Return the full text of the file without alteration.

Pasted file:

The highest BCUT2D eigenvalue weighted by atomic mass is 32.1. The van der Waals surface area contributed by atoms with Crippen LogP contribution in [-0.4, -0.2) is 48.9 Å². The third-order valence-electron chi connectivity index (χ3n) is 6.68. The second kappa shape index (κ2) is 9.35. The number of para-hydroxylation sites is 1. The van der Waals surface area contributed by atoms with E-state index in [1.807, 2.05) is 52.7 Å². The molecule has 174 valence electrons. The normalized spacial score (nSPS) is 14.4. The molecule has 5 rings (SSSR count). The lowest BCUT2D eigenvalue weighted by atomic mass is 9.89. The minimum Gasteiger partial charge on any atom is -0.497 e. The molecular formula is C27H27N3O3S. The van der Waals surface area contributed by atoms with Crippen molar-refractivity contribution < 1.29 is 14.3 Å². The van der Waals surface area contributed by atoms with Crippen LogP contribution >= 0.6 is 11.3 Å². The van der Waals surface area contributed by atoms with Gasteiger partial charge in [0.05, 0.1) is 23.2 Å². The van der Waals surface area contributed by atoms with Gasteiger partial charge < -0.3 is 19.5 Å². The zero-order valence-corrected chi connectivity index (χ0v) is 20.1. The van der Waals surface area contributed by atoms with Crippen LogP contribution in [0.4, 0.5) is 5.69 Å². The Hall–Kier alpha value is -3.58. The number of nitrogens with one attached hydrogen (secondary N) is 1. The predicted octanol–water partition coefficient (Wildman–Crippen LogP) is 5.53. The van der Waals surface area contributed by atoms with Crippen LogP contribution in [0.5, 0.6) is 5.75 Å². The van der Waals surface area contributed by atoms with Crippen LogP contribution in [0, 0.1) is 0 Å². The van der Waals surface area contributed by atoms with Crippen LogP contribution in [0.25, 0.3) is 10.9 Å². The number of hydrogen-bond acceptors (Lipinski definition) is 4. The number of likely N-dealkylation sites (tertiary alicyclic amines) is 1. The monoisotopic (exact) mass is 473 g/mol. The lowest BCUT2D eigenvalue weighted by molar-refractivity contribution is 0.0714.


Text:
The highest BCUT2D eigenvalue weighted by atomic mass is 32.1. The van der Waals surface area contributed by atoms with Crippen LogP contribution in [-0.4, -0.2) is 48.9 Å². The third-order valence-electron chi connectivity index (χ3n) is 6.68. The second kappa shape index (κ2) is 9.35. The number of para-hydroxylation sites is 1. The van der Waals surface area contributed by atoms with E-state index in [1.807, 2.05) is 52.7 Å². The molecule has 174 valence electrons. The normalized spacial score (nSPS) is 14.4. The molecule has 5 rings (SSSR count). The lowest BCUT2D eigenvalue weighted by atomic mass is 9.89. The minimum Gasteiger partial charge on any atom is -0.497 e. The molecular formula is C27H27N3O3S. The van der Waals surface area contributed by atoms with Crippen molar-refractivity contribution < 1.29 is 14.3 Å². The van der Waals surface area contributed by atoms with Crippen LogP contribution >= 0.6 is 11.3 Å². The van der Waals surface area contributed by atoms with Gasteiger partial charge in [0.05, 0.1) is 23.2 Å². The van der Waals surface area contributed by atoms with Gasteiger partial charge < -0.3 is 19.5 Å². The zero-order valence-corrected chi connectivity index (χ0v) is 20.1. The van der Waals surface area contributed by atoms with Crippen LogP contribution in [0.4, 0.5) is 5.69 Å². The Hall–Kier alpha value is -3.58. The number of nitrogens with one attached hydrogen (secondary N) is 1. The predicted octanol–water partition coefficient (Wildman–Crippen LogP) is 5.53. The van der Waals surface area contributed by atoms with Crippen LogP contribution in [0.5, 0.6) is 5.75 Å². The van der Waals surface area contributed by atoms with Crippen LogP contribution in [0, 0.1) is 0 Å². The van der Waals surface area contributed by atoms with Crippen LogP contribution in [0.25, 0.3) is 10.9 Å². The number of hydrogen-bond acceptors (Lipinski definition) is 4. The number of likely N-dealkylation sites (tertiary alicyclic amines) is 1. The monoisotopic (exact) mass is 473 g/mol. The lowest BCUT2D eigenvalue weighted by molar-refractivity contribution is 0.0714.